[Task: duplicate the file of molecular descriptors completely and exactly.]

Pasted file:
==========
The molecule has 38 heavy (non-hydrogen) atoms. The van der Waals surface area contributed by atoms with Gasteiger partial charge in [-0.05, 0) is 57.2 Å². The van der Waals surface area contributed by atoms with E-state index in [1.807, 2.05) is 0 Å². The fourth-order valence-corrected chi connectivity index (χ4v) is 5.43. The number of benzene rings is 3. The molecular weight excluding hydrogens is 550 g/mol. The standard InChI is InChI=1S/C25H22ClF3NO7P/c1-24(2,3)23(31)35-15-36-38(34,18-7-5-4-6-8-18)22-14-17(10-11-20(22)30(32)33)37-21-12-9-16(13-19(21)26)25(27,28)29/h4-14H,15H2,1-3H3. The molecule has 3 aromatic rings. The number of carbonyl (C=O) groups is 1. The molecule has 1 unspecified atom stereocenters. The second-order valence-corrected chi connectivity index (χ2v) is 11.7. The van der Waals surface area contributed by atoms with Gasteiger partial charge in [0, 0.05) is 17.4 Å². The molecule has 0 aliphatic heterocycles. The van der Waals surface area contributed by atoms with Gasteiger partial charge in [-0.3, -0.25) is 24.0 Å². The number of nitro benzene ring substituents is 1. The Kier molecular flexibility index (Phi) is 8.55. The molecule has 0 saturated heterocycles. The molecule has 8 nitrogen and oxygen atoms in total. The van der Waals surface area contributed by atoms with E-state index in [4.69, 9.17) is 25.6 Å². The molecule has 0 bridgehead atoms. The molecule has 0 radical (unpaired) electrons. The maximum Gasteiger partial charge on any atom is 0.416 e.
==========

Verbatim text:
The molecule has 38 heavy (non-hydrogen) atoms. The van der Waals surface area contributed by atoms with Gasteiger partial charge in [-0.05, 0) is 57.2 Å². The van der Waals surface area contributed by atoms with E-state index in [1.807, 2.05) is 0 Å². The fourth-order valence-corrected chi connectivity index (χ4v) is 5.43. The number of benzene rings is 3. The molecular weight excluding hydrogens is 550 g/mol. The standard InChI is InChI=1S/C25H22ClF3NO7P/c1-24(2,3)23(31)35-15-36-38(34,18-7-5-4-6-8-18)22-14-17(10-11-20(22)30(32)33)37-21-12-9-16(13-19(21)26)25(27,28)29/h4-14H,15H2,1-3H3. The molecule has 3 aromatic rings. The number of carbonyl (C=O) groups is 1. The molecule has 1 unspecified atom stereocenters. The second-order valence-corrected chi connectivity index (χ2v) is 11.7. The van der Waals surface area contributed by atoms with Gasteiger partial charge in [0, 0.05) is 17.4 Å². The molecule has 0 aliphatic heterocycles. The van der Waals surface area contributed by atoms with Gasteiger partial charge in [-0.3, -0.25) is 24.0 Å². The number of nitro benzene ring substituents is 1. The Kier molecular flexibility index (Phi) is 8.55. The molecule has 0 saturated heterocycles. The molecule has 8 nitrogen and oxygen atoms in total. The van der Waals surface area contributed by atoms with E-state index in [4.69, 9.17) is 25.6 Å². The molecule has 0 bridgehead atoms. The molecule has 0 radical (unpaired) electrons. The maximum Gasteiger partial charge on any atom is 0.416 e.